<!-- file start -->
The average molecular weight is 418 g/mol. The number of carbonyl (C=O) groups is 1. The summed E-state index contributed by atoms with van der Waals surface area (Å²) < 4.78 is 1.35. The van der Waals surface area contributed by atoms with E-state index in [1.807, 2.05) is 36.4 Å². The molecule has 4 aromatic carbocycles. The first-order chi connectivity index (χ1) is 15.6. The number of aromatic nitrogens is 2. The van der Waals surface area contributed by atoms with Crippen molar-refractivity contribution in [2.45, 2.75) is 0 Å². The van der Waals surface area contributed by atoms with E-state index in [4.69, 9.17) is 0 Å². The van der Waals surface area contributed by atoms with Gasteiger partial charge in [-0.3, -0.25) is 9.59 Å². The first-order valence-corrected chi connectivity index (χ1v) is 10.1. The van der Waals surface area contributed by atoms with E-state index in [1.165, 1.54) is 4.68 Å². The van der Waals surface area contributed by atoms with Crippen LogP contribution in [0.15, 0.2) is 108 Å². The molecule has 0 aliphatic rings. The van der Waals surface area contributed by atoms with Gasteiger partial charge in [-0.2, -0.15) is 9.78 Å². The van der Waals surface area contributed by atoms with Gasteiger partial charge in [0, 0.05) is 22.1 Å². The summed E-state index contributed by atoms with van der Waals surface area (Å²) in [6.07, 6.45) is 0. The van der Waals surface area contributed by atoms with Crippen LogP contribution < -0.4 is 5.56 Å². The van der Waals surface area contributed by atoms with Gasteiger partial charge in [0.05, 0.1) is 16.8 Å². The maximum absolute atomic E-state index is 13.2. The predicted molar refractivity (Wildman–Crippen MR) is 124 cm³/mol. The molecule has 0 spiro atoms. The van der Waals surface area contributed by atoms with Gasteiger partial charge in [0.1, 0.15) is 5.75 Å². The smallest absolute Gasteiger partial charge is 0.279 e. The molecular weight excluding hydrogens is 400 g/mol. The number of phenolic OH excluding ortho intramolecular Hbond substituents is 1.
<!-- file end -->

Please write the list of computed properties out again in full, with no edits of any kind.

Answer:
The average molecular weight is 418 g/mol. The number of carbonyl (C=O) groups is 1. The summed E-state index contributed by atoms with van der Waals surface area (Å²) < 4.78 is 1.35. The van der Waals surface area contributed by atoms with E-state index in [1.807, 2.05) is 36.4 Å². The molecule has 4 aromatic carbocycles. The first-order chi connectivity index (χ1) is 15.6. The number of aromatic nitrogens is 2. The van der Waals surface area contributed by atoms with Crippen molar-refractivity contribution in [2.45, 2.75) is 0 Å². The van der Waals surface area contributed by atoms with E-state index in [4.69, 9.17) is 0 Å². The van der Waals surface area contributed by atoms with Gasteiger partial charge in [-0.3, -0.25) is 9.59 Å². The first-order valence-corrected chi connectivity index (χ1v) is 10.1. The van der Waals surface area contributed by atoms with E-state index in [1.165, 1.54) is 4.68 Å². The van der Waals surface area contributed by atoms with Crippen LogP contribution in [0.15, 0.2) is 108 Å². The molecule has 0 aliphatic rings. The van der Waals surface area contributed by atoms with Gasteiger partial charge in [-0.2, -0.15) is 9.78 Å². The van der Waals surface area contributed by atoms with Gasteiger partial charge in [0, 0.05) is 22.1 Å². The summed E-state index contributed by atoms with van der Waals surface area (Å²) in [6.07, 6.45) is 0. The van der Waals surface area contributed by atoms with Crippen LogP contribution < -0.4 is 5.56 Å². The van der Waals surface area contributed by atoms with Gasteiger partial charge in [0.05, 0.1) is 16.8 Å². The maximum absolute atomic E-state index is 13.2. The predicted molar refractivity (Wildman–Crippen MR) is 124 cm³/mol. The molecule has 0 spiro atoms. The van der Waals surface area contributed by atoms with Gasteiger partial charge in [0.1, 0.15) is 5.75 Å². The smallest absolute Gasteiger partial charge is 0.279 e. The molecular weight excluding hydrogens is 400 g/mol. The number of phenolic OH excluding ortho intramolecular Hbond substituents is 1.